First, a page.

Stephen McNeil said he was pleased the budget recommitted to the national shipbuilding procurement contract and infrastructure spending, but disappointed there wasn't more support for immigration.
"We were hoping they would allow that file to be handled more by provinces and allowing each province to respond to its own unique needs when it comes to its population challenges," said McNeil.
As for infrastructure, he said it won't hurt the province that the money won't kick in for another two years.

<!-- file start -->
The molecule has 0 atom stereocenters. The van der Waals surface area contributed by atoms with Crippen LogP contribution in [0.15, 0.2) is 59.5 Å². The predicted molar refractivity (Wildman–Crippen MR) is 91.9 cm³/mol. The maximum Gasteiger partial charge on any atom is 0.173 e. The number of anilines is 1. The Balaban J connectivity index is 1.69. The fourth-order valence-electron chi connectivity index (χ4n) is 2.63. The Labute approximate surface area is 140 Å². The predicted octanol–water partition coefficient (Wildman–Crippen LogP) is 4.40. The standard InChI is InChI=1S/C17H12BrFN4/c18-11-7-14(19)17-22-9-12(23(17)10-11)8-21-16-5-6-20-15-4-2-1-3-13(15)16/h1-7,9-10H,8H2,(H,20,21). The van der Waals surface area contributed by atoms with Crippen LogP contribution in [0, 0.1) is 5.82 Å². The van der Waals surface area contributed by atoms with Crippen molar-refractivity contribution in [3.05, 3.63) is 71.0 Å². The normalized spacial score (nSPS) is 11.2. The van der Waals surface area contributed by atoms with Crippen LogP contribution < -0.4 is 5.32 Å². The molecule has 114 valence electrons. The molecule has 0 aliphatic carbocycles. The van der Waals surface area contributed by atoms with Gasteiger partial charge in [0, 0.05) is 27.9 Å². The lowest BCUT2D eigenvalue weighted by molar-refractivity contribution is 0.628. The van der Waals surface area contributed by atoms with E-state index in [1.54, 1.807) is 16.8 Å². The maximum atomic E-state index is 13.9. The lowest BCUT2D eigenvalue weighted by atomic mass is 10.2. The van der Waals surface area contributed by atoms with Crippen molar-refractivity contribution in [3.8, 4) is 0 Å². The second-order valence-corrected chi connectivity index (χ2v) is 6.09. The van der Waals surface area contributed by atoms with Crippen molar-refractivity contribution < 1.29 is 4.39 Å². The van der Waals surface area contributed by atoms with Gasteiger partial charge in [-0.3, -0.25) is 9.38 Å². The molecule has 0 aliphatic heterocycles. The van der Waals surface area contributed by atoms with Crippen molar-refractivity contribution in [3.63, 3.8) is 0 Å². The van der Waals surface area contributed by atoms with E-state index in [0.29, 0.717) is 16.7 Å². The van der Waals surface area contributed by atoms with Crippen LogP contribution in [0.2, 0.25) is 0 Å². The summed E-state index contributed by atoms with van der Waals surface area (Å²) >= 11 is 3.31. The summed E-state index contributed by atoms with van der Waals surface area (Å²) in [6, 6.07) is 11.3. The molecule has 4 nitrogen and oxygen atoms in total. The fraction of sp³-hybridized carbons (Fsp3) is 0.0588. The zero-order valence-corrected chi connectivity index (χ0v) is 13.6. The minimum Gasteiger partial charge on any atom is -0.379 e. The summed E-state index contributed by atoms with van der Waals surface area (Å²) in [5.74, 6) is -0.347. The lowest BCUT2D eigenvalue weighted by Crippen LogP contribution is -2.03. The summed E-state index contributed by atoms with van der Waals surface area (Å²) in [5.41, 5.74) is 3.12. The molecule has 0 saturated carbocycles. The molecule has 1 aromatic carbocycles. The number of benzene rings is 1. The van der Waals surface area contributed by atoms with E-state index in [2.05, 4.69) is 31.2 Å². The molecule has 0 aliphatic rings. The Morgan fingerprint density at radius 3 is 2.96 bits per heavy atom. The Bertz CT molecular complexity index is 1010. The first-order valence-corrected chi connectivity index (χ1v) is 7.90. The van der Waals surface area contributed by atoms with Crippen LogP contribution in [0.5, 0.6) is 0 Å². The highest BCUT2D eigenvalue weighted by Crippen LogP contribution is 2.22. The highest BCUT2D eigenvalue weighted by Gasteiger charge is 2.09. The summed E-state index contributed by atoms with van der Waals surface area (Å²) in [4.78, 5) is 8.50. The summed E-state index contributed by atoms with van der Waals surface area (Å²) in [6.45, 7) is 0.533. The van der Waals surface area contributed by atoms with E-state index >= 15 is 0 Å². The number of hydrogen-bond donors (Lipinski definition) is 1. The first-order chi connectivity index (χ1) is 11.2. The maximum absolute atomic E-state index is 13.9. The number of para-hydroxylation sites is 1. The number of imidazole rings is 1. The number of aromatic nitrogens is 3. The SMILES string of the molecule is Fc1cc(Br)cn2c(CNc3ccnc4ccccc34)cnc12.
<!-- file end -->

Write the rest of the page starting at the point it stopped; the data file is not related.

The budget says the first $750 million will be spread over two years, with a billion dollars spent annually after that.
McNeil said there is money for roads and buildings under the current federal program, which is winding down.
But he said his government would likely take a hit from the increase to the tax-free savings accounts.
"It's good for Canadians, but there would be an adjustment for us too on the tax side," he said.
McNeil said it would take a few days before his government would know what effect the change would have on its bottom line.
The federal government increased the annual contribution limits to tax-free savings accounts to $10,000 from $5,500, effective this year.
McNeil said there was nothing in the budget "at first blush" that would cause the province the kind of harm when Ottawa decided to fund health care on a per capita basis.